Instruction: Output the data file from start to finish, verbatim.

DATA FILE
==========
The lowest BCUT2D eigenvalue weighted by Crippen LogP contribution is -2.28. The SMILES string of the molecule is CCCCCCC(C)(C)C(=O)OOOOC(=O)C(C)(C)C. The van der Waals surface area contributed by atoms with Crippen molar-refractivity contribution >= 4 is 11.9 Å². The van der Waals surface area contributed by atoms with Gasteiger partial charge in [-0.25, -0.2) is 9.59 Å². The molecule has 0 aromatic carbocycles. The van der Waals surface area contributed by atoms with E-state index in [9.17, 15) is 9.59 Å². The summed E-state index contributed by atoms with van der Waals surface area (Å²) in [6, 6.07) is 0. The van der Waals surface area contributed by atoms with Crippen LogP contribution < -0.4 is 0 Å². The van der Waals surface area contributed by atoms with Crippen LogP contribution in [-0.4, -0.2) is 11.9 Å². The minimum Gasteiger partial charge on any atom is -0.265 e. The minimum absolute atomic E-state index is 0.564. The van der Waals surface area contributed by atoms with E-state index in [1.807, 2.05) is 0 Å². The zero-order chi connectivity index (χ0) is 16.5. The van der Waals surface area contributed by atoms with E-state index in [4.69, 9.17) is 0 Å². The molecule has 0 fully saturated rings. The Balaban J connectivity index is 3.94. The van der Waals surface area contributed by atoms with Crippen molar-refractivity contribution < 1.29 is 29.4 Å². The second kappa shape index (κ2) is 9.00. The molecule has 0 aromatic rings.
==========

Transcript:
The lowest BCUT2D eigenvalue weighted by Crippen LogP contribution is -2.28. The SMILES string of the molecule is CCCCCCC(C)(C)C(=O)OOOOC(=O)C(C)(C)C. The van der Waals surface area contributed by atoms with Crippen molar-refractivity contribution >= 4 is 11.9 Å². The van der Waals surface area contributed by atoms with Gasteiger partial charge in [-0.25, -0.2) is 9.59 Å². The molecule has 0 aromatic carbocycles. The van der Waals surface area contributed by atoms with E-state index in [9.17, 15) is 9.59 Å². The summed E-state index contributed by atoms with van der Waals surface area (Å²) in [6, 6.07) is 0. The van der Waals surface area contributed by atoms with Crippen LogP contribution < -0.4 is 0 Å². The van der Waals surface area contributed by atoms with Crippen LogP contribution in [-0.4, -0.2) is 11.9 Å². The minimum Gasteiger partial charge on any atom is -0.265 e. The minimum absolute atomic E-state index is 0.564. The van der Waals surface area contributed by atoms with E-state index in [1.807, 2.05) is 0 Å². The zero-order chi connectivity index (χ0) is 16.5. The van der Waals surface area contributed by atoms with E-state index in [4.69, 9.17) is 0 Å². The molecule has 0 fully saturated rings. The Balaban J connectivity index is 3.94. The van der Waals surface area contributed by atoms with Crippen molar-refractivity contribution < 1.29 is 29.4 Å². The second kappa shape index (κ2) is 9.00. The molecule has 0 aromatic rings.